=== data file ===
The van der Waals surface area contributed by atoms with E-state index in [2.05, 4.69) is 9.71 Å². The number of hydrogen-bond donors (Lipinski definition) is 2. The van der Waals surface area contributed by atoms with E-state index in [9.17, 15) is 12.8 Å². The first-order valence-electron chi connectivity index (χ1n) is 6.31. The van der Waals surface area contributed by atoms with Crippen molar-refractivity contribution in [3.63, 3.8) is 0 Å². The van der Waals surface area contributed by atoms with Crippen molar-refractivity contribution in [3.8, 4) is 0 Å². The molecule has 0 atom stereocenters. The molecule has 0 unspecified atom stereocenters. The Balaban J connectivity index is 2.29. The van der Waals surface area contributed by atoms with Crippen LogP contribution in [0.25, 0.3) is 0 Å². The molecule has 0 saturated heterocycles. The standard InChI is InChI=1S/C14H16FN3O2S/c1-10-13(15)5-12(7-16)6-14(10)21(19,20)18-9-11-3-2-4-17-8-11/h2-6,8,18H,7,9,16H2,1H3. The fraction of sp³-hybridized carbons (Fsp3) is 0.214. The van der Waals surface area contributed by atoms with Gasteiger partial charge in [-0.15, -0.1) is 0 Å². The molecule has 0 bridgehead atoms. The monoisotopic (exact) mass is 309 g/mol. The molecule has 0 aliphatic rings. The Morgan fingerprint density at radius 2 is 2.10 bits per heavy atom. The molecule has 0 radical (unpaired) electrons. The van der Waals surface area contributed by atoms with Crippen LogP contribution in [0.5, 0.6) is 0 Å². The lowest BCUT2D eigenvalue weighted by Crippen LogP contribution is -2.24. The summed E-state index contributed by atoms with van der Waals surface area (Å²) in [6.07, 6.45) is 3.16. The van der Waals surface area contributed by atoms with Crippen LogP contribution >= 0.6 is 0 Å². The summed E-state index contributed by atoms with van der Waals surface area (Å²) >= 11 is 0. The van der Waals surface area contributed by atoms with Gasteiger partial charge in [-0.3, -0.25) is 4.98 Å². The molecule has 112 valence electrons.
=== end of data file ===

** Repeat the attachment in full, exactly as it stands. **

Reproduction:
The van der Waals surface area contributed by atoms with E-state index in [2.05, 4.69) is 9.71 Å². The number of hydrogen-bond donors (Lipinski definition) is 2. The van der Waals surface area contributed by atoms with E-state index in [9.17, 15) is 12.8 Å². The first-order valence-electron chi connectivity index (χ1n) is 6.31. The van der Waals surface area contributed by atoms with Crippen molar-refractivity contribution in [3.63, 3.8) is 0 Å². The van der Waals surface area contributed by atoms with Crippen molar-refractivity contribution in [3.8, 4) is 0 Å². The molecule has 0 atom stereocenters. The molecule has 0 unspecified atom stereocenters. The Balaban J connectivity index is 2.29. The van der Waals surface area contributed by atoms with Crippen LogP contribution in [0.25, 0.3) is 0 Å². The molecule has 0 saturated heterocycles. The standard InChI is InChI=1S/C14H16FN3O2S/c1-10-13(15)5-12(7-16)6-14(10)21(19,20)18-9-11-3-2-4-17-8-11/h2-6,8,18H,7,9,16H2,1H3. The fraction of sp³-hybridized carbons (Fsp3) is 0.214. The van der Waals surface area contributed by atoms with Gasteiger partial charge in [-0.15, -0.1) is 0 Å². The molecule has 0 bridgehead atoms. The monoisotopic (exact) mass is 309 g/mol. The molecule has 0 aliphatic rings. The Morgan fingerprint density at radius 2 is 2.10 bits per heavy atom. The molecule has 0 radical (unpaired) electrons. The van der Waals surface area contributed by atoms with Crippen LogP contribution in [0.5, 0.6) is 0 Å². The lowest BCUT2D eigenvalue weighted by Crippen LogP contribution is -2.24. The summed E-state index contributed by atoms with van der Waals surface area (Å²) in [6.07, 6.45) is 3.16. The van der Waals surface area contributed by atoms with Crippen LogP contribution >= 0.6 is 0 Å². The summed E-state index contributed by atoms with van der Waals surface area (Å²) >= 11 is 0. The van der Waals surface area contributed by atoms with Gasteiger partial charge in [-0.3, -0.25) is 4.98 Å². The molecule has 112 valence electrons.